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Tuesday, June 11, 2024 | Back issues
Courthouse News Service Courthouse News Service

Sanders Disavows Reported Russian Efforts to Help His Campaign

In Southern California for a campaign rally Friday, Vermont Senator Bernie Sanders called Russian president Vladimir Putin an autocrat and an enemy of democracy after reports surfaced of a Kremlin-backed effort to support Sanders’ 2020 presidential run.

SANTA ANA, Calif. (CN) – In Southern California for a campaign rally Friday, Vermont Senator Bernie Sanders called Russian president Vladimir Putin an autocrat and an enemy of democracy after reports surfaced of a Kremlin-backed effort to support Sanders’ 2020 presidential run.

In a sharply worded statement, Sanders said the Kremlin move is an attempt to undermine U.S. democracy and that he is firmly against interference by any country in sovereign elections.

“Unlike Donald Trump, I do not consider Vladimir Putin a good friend. He is an autocratic thug who is attempting to destroy democracy and crush dissent in Russia,” Sanders said Friday. “I don't care, frankly, who Putin wants to be president. My message to Putin is clear: stay out of American elections, and as president I will make sure that you do.”

A U.S. official briefed Sanders on the Russian-backed effort to support his campaign, according to The Washington Post, which broke the story.

Sanders told reporters at a campaign stop in Bakersfield, California, that U.S. intelligence officials briefed him a month ago.

In the statement, Sanders slammed Russia’s use of web-based propaganda to interfere in the 2016 presidential election sow discord between Americans, adding that Putin is repeating the act in the current cycle.

Intelligence officials warned lawmakers in the House last week that Russia is indeed interfering in the 2020 election in order to help re-elect President Donald Trump.

Supporters of Sanders – self-described democratic socialist – have been criticized in recent weeks for their online behavior, which Sanders said the Kremlin may be partly responsible for.

“Some of the ugly stuff on the internet attributed to our campaign may well not be coming from real supporters,” Sanders said, who has also denounced any harassment by his supporters.

Sanders – an independent seeking the Democratic nomination – is the party’s front-runner going into Saturday’s caucuses in Nevada, according to a poll this week that found Sanders had 31% support nationally.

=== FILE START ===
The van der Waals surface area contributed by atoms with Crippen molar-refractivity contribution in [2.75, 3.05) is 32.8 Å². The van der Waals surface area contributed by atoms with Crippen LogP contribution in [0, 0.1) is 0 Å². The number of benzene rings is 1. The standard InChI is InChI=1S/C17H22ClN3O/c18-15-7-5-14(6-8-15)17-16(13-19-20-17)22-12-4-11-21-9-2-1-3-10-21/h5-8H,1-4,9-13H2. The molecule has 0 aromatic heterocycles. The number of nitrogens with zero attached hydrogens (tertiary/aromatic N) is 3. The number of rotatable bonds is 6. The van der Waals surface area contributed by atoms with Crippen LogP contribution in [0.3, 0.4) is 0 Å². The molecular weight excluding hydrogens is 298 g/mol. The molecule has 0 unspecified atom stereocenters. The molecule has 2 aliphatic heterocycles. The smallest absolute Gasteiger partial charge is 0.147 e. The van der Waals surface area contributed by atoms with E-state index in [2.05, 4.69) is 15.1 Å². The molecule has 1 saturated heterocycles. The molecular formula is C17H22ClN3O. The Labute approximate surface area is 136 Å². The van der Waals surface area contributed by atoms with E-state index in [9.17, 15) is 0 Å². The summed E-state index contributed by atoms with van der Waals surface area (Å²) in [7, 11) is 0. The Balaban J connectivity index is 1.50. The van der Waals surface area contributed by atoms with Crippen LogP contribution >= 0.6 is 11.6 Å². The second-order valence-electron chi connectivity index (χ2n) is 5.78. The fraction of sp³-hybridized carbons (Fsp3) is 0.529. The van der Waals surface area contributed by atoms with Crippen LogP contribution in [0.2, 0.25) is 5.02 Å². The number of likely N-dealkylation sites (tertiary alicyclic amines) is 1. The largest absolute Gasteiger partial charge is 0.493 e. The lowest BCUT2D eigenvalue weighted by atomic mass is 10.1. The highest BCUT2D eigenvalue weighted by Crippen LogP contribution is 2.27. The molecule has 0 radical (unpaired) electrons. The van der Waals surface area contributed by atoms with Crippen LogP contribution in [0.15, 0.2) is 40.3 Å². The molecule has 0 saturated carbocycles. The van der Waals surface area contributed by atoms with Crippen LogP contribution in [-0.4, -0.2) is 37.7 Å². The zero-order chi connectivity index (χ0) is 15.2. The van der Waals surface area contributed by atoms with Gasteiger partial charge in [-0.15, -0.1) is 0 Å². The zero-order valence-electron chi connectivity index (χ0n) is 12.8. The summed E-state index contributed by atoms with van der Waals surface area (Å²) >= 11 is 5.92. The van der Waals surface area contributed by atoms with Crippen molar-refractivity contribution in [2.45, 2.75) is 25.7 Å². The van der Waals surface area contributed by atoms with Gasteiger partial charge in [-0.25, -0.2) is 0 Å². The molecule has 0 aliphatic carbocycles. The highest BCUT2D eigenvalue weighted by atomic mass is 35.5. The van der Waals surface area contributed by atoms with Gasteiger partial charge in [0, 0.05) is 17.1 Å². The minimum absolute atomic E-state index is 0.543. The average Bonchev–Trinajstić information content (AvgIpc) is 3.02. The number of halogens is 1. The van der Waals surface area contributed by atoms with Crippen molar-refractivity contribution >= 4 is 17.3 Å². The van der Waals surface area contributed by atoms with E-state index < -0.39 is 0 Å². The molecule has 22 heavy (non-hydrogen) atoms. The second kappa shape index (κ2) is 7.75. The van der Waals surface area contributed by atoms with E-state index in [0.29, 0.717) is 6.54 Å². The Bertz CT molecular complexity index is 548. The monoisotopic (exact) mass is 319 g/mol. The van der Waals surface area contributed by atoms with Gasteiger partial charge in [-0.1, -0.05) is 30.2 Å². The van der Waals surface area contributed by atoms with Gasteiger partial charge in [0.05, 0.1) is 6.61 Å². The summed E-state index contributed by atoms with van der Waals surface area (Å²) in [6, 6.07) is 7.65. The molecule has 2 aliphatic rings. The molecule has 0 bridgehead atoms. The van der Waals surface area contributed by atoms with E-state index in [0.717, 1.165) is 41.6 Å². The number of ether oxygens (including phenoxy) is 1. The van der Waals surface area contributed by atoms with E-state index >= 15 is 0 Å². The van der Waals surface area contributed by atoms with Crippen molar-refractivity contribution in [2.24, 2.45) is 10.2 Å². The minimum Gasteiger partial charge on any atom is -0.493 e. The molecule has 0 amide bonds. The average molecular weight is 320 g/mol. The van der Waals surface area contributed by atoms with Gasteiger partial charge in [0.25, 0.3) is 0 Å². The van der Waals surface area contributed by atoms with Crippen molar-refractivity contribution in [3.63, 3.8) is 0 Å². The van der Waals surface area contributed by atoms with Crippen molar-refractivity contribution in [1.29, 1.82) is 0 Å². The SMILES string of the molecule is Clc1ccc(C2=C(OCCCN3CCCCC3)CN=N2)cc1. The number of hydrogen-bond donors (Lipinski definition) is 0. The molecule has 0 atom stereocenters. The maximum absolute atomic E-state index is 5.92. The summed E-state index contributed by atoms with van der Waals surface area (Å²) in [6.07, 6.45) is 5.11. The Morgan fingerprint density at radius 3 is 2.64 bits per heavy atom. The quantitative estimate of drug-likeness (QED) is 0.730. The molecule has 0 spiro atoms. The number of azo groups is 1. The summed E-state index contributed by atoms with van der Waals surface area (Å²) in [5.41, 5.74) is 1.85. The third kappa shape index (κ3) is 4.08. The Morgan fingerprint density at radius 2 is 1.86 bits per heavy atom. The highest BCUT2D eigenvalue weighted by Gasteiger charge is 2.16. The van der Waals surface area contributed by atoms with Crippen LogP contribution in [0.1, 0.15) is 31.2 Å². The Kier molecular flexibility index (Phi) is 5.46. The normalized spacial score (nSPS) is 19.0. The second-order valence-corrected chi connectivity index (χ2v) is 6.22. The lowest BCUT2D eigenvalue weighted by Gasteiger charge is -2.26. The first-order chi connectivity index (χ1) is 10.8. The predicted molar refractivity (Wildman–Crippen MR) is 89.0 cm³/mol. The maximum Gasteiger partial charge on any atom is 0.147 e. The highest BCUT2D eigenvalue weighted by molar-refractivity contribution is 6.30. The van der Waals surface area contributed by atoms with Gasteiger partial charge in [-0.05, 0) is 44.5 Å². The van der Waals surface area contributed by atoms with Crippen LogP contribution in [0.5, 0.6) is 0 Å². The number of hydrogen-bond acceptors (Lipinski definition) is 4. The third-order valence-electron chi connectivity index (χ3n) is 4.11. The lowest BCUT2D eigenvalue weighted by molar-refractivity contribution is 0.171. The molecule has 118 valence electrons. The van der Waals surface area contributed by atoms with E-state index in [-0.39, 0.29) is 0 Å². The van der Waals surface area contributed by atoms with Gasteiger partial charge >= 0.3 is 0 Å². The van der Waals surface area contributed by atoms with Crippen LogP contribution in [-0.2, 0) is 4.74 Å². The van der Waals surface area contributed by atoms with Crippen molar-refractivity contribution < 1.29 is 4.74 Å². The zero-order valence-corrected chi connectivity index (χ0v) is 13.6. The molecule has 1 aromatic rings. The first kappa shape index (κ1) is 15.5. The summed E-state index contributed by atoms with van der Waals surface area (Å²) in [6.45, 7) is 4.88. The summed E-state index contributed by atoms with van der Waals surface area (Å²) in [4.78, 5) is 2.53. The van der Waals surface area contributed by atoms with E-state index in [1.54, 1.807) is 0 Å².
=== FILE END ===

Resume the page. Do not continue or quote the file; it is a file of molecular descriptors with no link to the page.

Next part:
According to Sanders’ campaign, supporters have knocked on more than half a million doors in all 17 Silver State counties. Sanders takes the stage at a rally in Nevada on Friday evening.

In California, the senator is polling far ahead of his fellow 2020 contenders, with 32% support from likely voters in the Golden State’s Democratic primary March 3. His nearest rival, former Vice President Joe Biden, managed 14% support according to the Public Policy Institute of California’s poll.

Reports of Russian-backed election interference emerged after Sanders departed a get out the vote rally Friday in Orange County, California.

Sanders told thousands of voters ahead of Super Tuesday that a massive turnout in the delegate-rich state will help pave a road to his victory over Trump in November’s general election.

“If we have a large voter turnout in California, we’re gonna win the Democratic nomination,” Sanders told over 3,000 people at Valley High School in Santa Ana. “And if we win the Democratic nomination, then Donald Trump is a one-term president.”

Sanders stuck to the common themes of his campaign, such as characterizing his 2020 run as a political revolution, but he emphasized his promises to support a Medicare for All plan and provide a pathway to citizenship for the nation’s undocumented immigrants.

The crowd of mostly youth and Latino voters cheered loudly when Sanders reiterated his support for ending private prison construction, legalizing marijuana and making public colleges, universities and trade schools free for Americans.

“If we can bail out the crooks on Wall Street, we can cancel out student debt,” Sanders said.

Orange County resident Suzette Gomez, who attended the rally with her daughter, told Courthouse News health care and education were the most important issues for her and her community.

Gomez, who was born in Colombia and identifies as a Latina, said she has friends who frequently travel outside the U.S. for less expensive dental and medical procedures.

Sanders’ broad support from Latinos in the Golden State is tied to his promise to protect immigrants and overturn the Trump administration’s restrictive policies, Gomez said.

“[Latinos] understand how hard it is for immigrants,” Gomez said. “I personally have friends seeking political asylum. We’re all inclusive here. That’s what this country is about.”

Before the rally, Sanders told reporters his campaign is working to ensure California voters registered with no party preference understand they must request a special ballot in order to vote in the Democratic primary on March 3.

Categories / Politics

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